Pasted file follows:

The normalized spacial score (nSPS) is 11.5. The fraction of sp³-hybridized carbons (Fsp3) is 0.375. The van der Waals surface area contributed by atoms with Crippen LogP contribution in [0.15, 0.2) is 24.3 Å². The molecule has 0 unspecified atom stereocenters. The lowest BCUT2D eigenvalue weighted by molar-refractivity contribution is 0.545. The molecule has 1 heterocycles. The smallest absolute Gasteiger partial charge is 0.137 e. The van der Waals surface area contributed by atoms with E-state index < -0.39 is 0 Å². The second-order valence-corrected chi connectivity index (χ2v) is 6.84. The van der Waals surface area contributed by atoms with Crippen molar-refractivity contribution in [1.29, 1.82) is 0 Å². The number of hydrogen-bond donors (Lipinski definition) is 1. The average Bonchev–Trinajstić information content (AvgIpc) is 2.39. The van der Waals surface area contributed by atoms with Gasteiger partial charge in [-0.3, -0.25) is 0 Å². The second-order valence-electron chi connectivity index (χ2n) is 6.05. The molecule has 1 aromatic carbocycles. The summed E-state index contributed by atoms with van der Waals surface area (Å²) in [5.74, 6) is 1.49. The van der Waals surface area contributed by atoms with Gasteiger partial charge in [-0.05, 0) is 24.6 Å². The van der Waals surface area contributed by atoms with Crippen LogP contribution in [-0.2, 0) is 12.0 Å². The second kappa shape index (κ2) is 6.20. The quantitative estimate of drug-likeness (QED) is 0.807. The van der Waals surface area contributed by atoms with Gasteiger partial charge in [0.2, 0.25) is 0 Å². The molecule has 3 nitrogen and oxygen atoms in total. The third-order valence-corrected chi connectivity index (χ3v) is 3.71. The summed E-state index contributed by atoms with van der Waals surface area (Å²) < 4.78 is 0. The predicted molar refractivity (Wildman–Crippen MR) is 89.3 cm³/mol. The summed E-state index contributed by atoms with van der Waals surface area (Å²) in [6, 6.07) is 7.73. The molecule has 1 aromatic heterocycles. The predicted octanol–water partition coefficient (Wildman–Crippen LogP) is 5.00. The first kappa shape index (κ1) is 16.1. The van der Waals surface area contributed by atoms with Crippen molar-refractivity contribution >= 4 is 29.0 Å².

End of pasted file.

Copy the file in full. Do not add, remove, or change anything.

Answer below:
The normalized spacial score (nSPS) is 11.5. The fraction of sp³-hybridized carbons (Fsp3) is 0.375. The van der Waals surface area contributed by atoms with Crippen LogP contribution in [0.15, 0.2) is 24.3 Å². The molecule has 0 unspecified atom stereocenters. The lowest BCUT2D eigenvalue weighted by molar-refractivity contribution is 0.545. The molecule has 1 heterocycles. The smallest absolute Gasteiger partial charge is 0.137 e. The van der Waals surface area contributed by atoms with E-state index < -0.39 is 0 Å². The second-order valence-corrected chi connectivity index (χ2v) is 6.84. The van der Waals surface area contributed by atoms with Crippen molar-refractivity contribution in [1.29, 1.82) is 0 Å². The number of hydrogen-bond donors (Lipinski definition) is 1. The average Bonchev–Trinajstić information content (AvgIpc) is 2.39. The van der Waals surface area contributed by atoms with Gasteiger partial charge in [-0.3, -0.25) is 0 Å². The second-order valence-electron chi connectivity index (χ2n) is 6.05. The molecule has 1 aromatic carbocycles. The summed E-state index contributed by atoms with van der Waals surface area (Å²) in [5.74, 6) is 1.49. The van der Waals surface area contributed by atoms with Gasteiger partial charge in [-0.05, 0) is 24.6 Å². The van der Waals surface area contributed by atoms with Crippen LogP contribution in [-0.2, 0) is 12.0 Å². The second kappa shape index (κ2) is 6.20. The quantitative estimate of drug-likeness (QED) is 0.807. The van der Waals surface area contributed by atoms with Gasteiger partial charge in [0.2, 0.25) is 0 Å². The molecule has 3 nitrogen and oxygen atoms in total. The third-order valence-corrected chi connectivity index (χ3v) is 3.71. The summed E-state index contributed by atoms with van der Waals surface area (Å²) < 4.78 is 0. The predicted molar refractivity (Wildman–Crippen MR) is 89.3 cm³/mol. The summed E-state index contributed by atoms with van der Waals surface area (Å²) in [6, 6.07) is 7.73. The molecule has 1 aromatic heterocycles. The predicted octanol–water partition coefficient (Wildman–Crippen LogP) is 5.00. The first kappa shape index (κ1) is 16.1. The van der Waals surface area contributed by atoms with Crippen molar-refractivity contribution >= 4 is 29.0 Å².